Jesters Care for Kids Charity Drive 2014 – Diamond Sponsors: Glencore International and Canadian Jackalope Open
In the summer of 2011, we joined ‘Share Love with Friends (SLWF)’, which is an organization working with the disabled, alongside the Welfare Department at the Nongprue Municipality. Since then, our participation has been to purchase and distribute rice to impoverished families with disabled children, and to be there each month to oversee the operation, help hand out the sacks of rice and, if families cannot travel with their children on that day, we home deliver.
This direct involvement has been a boon for us in terms of getting to know the families, the children and their names. This relationship has also allowed us to assess other needs they might have, such as walking aids and wheelchairs, which we gladly provide.
Suratthikarn with the previous undesired feeding system through her nose.
Whenever we can, we also help the families with their mode of transport, which is typically an old motorbike with a side car often seen plying the roads here. Up to now, we have supplied second hand bikes donated by friends and/or modified side cars to help them make a living selling food, collecting recyclables or for just getting around with the family. After all, many of these children are house-bound, and it’s good to get them out in the sunshine for a period.
Special cases also arise, when children have health issues and need assistance or certain equipment. For example, recently one such girl, Suratthikarn, 4 years and seven months, was born severely handicapped and needed to go to Chonburi Hospital for surgery. Since birth she was unable to swallow properly and had to be fed through her nose via a rubber feeding tube. But this system continuously interfered with her breathing, which was and made more difficult given the mucus she was producing. As a result, without adequate nutrition, she became frail and weak.
The doctors decided she needed a gastrostomy feeding tube, which involves making a surgical cut on the left side of the stomach wall where one end of the tube is inserted. On the other end of the tube is where soft and liquid food is introduced by syringe, which then goes straight into the stomach.
Suratthikarn also needed a phlegm suction machine to be used at home after she left the hospital.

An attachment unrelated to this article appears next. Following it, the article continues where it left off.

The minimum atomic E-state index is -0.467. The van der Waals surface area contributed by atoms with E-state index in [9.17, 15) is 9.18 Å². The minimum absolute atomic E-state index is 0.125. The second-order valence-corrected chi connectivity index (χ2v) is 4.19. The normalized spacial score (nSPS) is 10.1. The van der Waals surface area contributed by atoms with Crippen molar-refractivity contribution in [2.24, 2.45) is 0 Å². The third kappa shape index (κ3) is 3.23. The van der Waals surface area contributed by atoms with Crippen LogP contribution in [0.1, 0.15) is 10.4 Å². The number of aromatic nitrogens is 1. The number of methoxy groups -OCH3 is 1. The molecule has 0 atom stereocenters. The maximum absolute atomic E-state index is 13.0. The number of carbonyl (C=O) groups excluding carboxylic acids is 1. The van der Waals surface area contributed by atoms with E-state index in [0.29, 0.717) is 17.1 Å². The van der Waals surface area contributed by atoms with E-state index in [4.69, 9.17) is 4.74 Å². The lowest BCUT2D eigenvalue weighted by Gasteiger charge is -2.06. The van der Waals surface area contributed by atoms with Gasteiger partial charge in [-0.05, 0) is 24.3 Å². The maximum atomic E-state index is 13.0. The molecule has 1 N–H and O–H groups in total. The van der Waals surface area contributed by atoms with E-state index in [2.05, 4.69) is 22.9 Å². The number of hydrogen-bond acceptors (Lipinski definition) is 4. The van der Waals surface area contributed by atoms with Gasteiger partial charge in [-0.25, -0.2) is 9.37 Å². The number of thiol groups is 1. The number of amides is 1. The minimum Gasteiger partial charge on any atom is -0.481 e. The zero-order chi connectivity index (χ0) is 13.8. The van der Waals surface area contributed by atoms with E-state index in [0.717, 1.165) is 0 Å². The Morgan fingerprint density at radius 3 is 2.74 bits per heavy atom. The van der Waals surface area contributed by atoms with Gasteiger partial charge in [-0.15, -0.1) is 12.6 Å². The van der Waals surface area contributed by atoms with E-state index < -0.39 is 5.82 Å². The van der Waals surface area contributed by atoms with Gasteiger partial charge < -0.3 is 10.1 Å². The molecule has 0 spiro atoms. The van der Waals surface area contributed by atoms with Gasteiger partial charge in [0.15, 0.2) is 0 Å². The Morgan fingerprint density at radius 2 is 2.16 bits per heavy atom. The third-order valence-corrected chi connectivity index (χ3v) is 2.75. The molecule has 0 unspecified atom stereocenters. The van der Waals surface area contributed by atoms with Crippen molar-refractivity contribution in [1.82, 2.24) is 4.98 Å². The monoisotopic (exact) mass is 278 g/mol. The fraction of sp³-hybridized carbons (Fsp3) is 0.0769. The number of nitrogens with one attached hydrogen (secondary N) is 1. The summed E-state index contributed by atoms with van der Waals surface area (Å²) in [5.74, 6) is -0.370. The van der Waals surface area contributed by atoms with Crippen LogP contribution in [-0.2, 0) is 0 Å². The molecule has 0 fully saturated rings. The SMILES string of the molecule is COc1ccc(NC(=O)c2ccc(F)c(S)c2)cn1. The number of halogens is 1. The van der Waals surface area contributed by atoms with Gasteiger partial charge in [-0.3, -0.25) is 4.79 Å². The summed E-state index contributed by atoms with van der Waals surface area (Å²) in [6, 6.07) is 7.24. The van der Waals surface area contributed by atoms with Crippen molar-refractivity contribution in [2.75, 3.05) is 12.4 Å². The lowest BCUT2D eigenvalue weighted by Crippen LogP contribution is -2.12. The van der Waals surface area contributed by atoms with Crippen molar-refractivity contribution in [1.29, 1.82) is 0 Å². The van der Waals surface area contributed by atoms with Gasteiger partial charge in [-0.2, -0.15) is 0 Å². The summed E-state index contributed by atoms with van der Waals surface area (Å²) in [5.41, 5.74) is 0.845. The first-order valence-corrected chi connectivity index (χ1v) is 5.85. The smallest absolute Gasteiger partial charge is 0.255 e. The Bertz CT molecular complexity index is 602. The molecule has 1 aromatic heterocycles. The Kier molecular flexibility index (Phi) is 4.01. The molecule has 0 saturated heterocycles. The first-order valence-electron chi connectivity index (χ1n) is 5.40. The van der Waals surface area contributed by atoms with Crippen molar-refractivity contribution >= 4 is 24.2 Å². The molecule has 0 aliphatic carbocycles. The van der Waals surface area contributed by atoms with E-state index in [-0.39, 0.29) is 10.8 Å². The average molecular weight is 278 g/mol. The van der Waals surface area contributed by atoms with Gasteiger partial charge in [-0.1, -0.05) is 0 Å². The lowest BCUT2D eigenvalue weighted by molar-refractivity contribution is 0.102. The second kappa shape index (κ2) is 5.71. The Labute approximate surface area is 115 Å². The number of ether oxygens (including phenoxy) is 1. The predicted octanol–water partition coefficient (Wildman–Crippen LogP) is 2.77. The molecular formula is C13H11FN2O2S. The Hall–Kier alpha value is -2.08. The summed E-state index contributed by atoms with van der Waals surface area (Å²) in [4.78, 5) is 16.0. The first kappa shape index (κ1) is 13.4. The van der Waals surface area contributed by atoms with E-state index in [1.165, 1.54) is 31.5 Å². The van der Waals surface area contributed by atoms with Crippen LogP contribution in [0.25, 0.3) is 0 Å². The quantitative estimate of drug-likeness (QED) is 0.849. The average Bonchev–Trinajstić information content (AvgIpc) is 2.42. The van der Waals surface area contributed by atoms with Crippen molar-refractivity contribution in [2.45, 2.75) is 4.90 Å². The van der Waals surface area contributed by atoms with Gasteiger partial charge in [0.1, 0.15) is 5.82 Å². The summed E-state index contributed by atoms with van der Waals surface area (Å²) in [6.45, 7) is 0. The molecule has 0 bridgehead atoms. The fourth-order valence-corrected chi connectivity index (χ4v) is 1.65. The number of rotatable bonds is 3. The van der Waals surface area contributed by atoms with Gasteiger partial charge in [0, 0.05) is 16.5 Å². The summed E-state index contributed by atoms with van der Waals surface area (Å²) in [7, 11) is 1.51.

We put an alert out to our committee and friends about the family’s need for the previously mentioned machine, which cost 5000 baht. Immediately, we had a response from Graham and Jay MacDonald, who informed us that they had a brand new one that had never been used. Jim Lindquist, assuming we did not have the unit yet, gave us the cash to buy one. When we told him we already had the machine, he said, “Then give the cash to the family, I am sure they need it.”
We called Sam, who heads SLWF, and told him the good news. He said the timing was perfect as the girl had just come home from the hospital.
So we went there to hand over the goods and check on the girl. We were happy to see that she was in good spirits, which was confirmed by her mother, who said that she was definitely more comfortable now. Sure enough she allayed any hesitations we might have had when she showed us her smile.
Though we are content with the consequence, we also know that the job is not done. Follow-up visits for cases like this are very important, especially when there is an unhealed wound requiring strict hygiene to stave off infection.
A special thanks to Graham, Jay and Big Jim.
If you would like to learn children like Suratthikarn, please go to www.care4kids .info, www.facebook.com/jesterscare.kids and/or https: //twitter.com/JestersCare4Kid.
(L to R) The phlegm suction machine donated by the Graham and Jay, the gastrostomy wound site on the girl, and Woody handing the cash from Jim to the mother.
Please remember our events are coming up fast: Children’s Fair, Sunday, September 7th, at Regent’s International School Pattaya and Gala Party Night, Saturday, September 20th at Amari Ocean Pattaya.